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How To Get Started With Developing An App

How To Get Started With Developing An App

When it comes to developing an app, the first thing you need to know is that you must have a good design as well as coding that supports the functions of the application. The languages you need to learn are not the only things you’ll need, and the image or the design of the app is not the only thing you need to run it. With these things in mind, let’s start with what software languages you’ll need to learn.

Java or Javascript

Javascript is for the web, but if you’re developing on online app, you might want to learn it. Alternatively, you might want to learn Java first because it’s the mostly widely recognized programming language there is.

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Java is fun and boring at the same time. If you like puzzles and calculations, then you won’t mind doing it, but sometimes putting a puzzle together can be tedious. Once you have the puzzle figured out, you can start typing your code. The basics of the language are easy to learn, but it can be time-consuming to keep up with the versions that are always updating and changing. You’ll need some commitment and perseverance to get some of the trickier functions of the languages to work, but with time and experience, you can turn a page of code into something wonderful and functional.

Html and CSS

Yes, these are languages for web pages. And yes, they are primarily used for that purpose. However, Html 5 can be used to code apps of all kinds. It is one of the newer languages and has become more versatile with newer versions. CSS is a complement to Html, as are languages like JQuery. CSS, however, is a necessity for Html. You won’t find a Html file without CSS in it these days. Both are powerful high-level languages, but you can’t make an app with just Html alone. These are visual coding languages that don’t have the back-end capabilities of Java or other languages.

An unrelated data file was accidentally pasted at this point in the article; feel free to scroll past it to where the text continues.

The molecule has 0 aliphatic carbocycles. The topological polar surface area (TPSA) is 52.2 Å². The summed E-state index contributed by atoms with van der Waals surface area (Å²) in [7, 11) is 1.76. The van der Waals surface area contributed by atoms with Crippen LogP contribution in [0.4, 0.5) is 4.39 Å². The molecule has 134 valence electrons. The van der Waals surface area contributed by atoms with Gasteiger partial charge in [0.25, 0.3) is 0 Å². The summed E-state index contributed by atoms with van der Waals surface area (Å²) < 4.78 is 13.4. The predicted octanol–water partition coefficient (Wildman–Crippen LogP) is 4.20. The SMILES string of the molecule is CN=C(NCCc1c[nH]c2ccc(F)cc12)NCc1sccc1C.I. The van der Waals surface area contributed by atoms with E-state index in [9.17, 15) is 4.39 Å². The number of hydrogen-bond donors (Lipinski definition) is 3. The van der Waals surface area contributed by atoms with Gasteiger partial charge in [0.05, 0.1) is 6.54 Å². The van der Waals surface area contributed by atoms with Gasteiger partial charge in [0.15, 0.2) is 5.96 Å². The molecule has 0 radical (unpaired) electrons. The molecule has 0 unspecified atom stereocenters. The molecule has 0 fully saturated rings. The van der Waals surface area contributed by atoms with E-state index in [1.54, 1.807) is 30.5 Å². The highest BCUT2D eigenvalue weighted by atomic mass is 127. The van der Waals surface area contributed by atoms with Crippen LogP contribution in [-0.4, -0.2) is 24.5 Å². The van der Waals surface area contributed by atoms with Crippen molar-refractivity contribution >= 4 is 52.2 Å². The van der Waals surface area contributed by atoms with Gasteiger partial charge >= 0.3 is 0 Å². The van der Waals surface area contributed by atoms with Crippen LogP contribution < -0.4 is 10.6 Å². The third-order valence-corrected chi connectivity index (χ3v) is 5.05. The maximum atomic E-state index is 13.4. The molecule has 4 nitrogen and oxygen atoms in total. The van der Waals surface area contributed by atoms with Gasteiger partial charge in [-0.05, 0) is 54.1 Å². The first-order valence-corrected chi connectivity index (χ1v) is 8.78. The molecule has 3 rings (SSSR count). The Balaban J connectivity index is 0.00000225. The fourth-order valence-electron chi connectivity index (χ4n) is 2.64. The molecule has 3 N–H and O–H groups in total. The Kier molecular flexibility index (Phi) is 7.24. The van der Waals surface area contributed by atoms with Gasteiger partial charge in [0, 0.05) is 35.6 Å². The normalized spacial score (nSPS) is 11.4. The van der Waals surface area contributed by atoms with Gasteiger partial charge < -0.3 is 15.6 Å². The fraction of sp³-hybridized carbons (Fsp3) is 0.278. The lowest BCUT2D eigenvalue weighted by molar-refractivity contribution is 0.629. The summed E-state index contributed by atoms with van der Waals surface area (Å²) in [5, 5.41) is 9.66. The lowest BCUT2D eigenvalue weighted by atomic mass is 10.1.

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Ruby on Rails and Node.js

Ruby on Rails is a very unique language, as is Node.js. They share a level of popularity that is similar, but that’s where the similarities end. Node.js is for writing server-side Java applications. While Rails requires an adherence to some rules, Node is more open-ended and allows users to do things right out of the box.

After downloading these applications, there seems to be some support and education available for the languages, but not as much as the highly established Java. Things move at lightning speed today, and the newest version is right around the corner — especially as more people use the language and develop it. This is especially true for these newer languages that have become increasingly popular recently.

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SQL

This is a database language that is standard for communicating with databases. If your game or app is quite large and users are inputting a lot of information, you will obviously need a database to compile at least some of the information.

Your app will need more than that!

Okay, so you think you have a good app coded? But it has to look good, right?

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You’re going to need images to make the front end of the app fit the consumers’ standards. Today, people want the best-looking app, and even things like your logo may determine if people download your app over the competition’s. You can use Adobe programs for this or something else, but the standard is Photoshop or Illustrator for your graphic production. Whether you use Mac or PC, these programs are the best out there with the most tools for making your images.

Final Touches

At the end of the day, your app needs to have the whole package, and most times this takes more than one person. If you’re versatile enough to build solo or just want something simplistic, then good for you!

This is not the end of your coding experience, however, as you will need to update and fix bugs that your customers find. There are many ways of crashing a program, and if enough people download your app, they will be found. Happy coding everyone!

Featured photo credit: William Iven via unsplash.com

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Last Updated on May 14, 2019

8 Replacements for Google Notebook

8 Replacements for Google Notebook

Exploring alternatives to Google Notebook? There are more than a few ‘notebooks’ available online these days, although choosing the right one will likely depend on just what you use Google Notebook for.